new_pos = self.random.choice(self.empty_neighbors) # move to a random neighbor position
self.model.grid.move_agent(self, new_pos)
### <skiped code>

The Civil Violence model offers a good opportunity to understand how agent-based simulations may stimulate new insights and help us reason our expectations. Epstein (2002), p. 7245-48 comments on the outcomes of this model in light of four aspects:

• Deceiving agents: “(…) privately aggrieved agents turn blue (as if they were nonrebellious) when cops are near, but then turn red (actively rebellious) when cops move away.”
• Rebellion outburst as ‘social breakdowns’: “(…) high concentrations of actives arise endogenously in zones of low cop density.”
• Salami tactics or promoting dramatic legitimacy crises as strategy for revolution: “Rather than chip away at the regime’s legitimacy over a long period with daily exposés of petty corruption, it is far more effective to be silent for long periods and accumulate one punchy exposé.”
• Cop reduction cause outbursts: “Unlike the case of incremental legitimacy reductions above (salami tactics), there comes a point at which a marginal reduction in central authority does ‘tip’ society into rebellion.”

This kind of ‘reading’ of simulation results are known within the ABM community as ‘stylised facts’, and it is a common practice either when dealing with models with a strong social component or when the main objective is to explain rather than predict.

Read the code in model.pyand agent.py carefully. As the first exercise for both practicing and critical discussion, find an aspect of the mesa-Python implementation does not affect simulations, although it was considered by Epstein (2002). This ‘phantom code’ is probably because this version was left incomplete. HINTS: (1) the find tool of your Internet browser can be a powerful ally here; (2) do all parameters have an impact on the model dynamics? Use “Epstein civil violence.ipynb” to change parameter values and re-run simulations.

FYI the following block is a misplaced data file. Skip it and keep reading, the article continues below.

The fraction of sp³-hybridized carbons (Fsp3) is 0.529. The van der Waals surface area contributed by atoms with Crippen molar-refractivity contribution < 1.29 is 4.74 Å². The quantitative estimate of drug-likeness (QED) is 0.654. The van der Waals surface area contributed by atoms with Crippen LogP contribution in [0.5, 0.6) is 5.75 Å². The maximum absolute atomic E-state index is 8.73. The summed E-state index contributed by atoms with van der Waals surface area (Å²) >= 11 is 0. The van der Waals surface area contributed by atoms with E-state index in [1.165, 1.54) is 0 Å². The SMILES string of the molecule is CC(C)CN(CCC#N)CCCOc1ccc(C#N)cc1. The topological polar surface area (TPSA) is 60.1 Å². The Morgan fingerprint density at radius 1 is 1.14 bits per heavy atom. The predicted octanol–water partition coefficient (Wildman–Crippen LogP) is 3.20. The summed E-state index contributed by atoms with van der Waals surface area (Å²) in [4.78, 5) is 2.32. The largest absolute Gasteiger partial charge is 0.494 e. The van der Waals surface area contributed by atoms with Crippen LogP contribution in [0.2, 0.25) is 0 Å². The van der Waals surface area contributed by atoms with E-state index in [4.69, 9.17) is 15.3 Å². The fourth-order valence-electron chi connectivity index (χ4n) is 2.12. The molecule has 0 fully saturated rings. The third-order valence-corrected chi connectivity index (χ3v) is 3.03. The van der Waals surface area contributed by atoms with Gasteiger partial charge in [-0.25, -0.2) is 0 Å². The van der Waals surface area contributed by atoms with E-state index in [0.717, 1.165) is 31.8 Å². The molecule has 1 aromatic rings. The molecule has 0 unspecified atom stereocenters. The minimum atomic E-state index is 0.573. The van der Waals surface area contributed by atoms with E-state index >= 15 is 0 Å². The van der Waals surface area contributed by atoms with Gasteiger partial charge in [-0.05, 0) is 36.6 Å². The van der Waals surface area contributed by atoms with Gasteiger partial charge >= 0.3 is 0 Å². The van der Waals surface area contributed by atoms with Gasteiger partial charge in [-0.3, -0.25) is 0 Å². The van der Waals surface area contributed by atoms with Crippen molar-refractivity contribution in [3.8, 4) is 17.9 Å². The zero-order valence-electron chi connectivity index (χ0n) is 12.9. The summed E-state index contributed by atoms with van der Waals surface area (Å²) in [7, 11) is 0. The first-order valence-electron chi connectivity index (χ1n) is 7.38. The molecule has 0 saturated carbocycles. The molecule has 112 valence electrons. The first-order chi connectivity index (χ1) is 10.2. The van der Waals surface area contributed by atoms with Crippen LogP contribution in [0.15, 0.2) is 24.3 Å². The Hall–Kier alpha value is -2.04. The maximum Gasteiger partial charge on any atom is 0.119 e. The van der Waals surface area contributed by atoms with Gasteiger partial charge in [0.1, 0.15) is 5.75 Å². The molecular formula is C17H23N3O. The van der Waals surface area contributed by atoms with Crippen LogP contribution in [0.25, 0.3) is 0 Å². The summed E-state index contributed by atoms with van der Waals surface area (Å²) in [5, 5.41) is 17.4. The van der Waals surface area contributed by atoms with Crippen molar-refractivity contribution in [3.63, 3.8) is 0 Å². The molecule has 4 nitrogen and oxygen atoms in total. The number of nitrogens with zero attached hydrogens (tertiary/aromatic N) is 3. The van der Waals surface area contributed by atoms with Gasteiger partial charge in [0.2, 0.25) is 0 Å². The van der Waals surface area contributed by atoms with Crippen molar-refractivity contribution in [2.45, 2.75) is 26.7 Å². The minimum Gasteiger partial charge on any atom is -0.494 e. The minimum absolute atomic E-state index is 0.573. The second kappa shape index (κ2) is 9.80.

Within ABM, we refer to finding and correcting errors in a model as verification or internal validation. Unfortunately, its importance is greatly underrated outside Computer Science, where the focus bends towards the validation of simulation results in respect to empirical datasets. However, incomplete, deceiving or even ‘buggy’ code is not rare in ABM. A modeler will be lucky if the model has a bug in the code, instead of a conceptual error that does not prevent simulations to produce plausible results (and publish them!). Put in perspective with Forest Fire and Schelling’s Segregation, one can appreciate how difficult it is to spot errors in agent-based models that are slightly more complex than a cellular automaton system. This is one of the main reason why it is paramount to “hold your horses” when creating a model. Even though we may be conscious of our modeling decisions, the whole of the model will often overwhelm our human understanding. This is why we need computers to handle simulations! The general advice is: do not overcomplicate the design and test the code at every small, seemingly-trivial step.

As a second more advanced challenge, try to implement the second model presented by Epstein (2002). The second model, referred by Epstein as Inter-group violence, is an extension where the central authority seeks to suppress communal violence between two groups of citizens.

##### 4.4.1.4.4 Exercise 4: the Pond Trade model

This exercise introduces the student to the process of designing and implementing an original model. We illustrate some of the practical aspects of how to generate the behaviors envisaged when defining (and re-defining) a conceptual model. Our particular concern is to offer an example of a systematic, progressive, and test-driven workflow that can help prevent getting lost during the implementation process.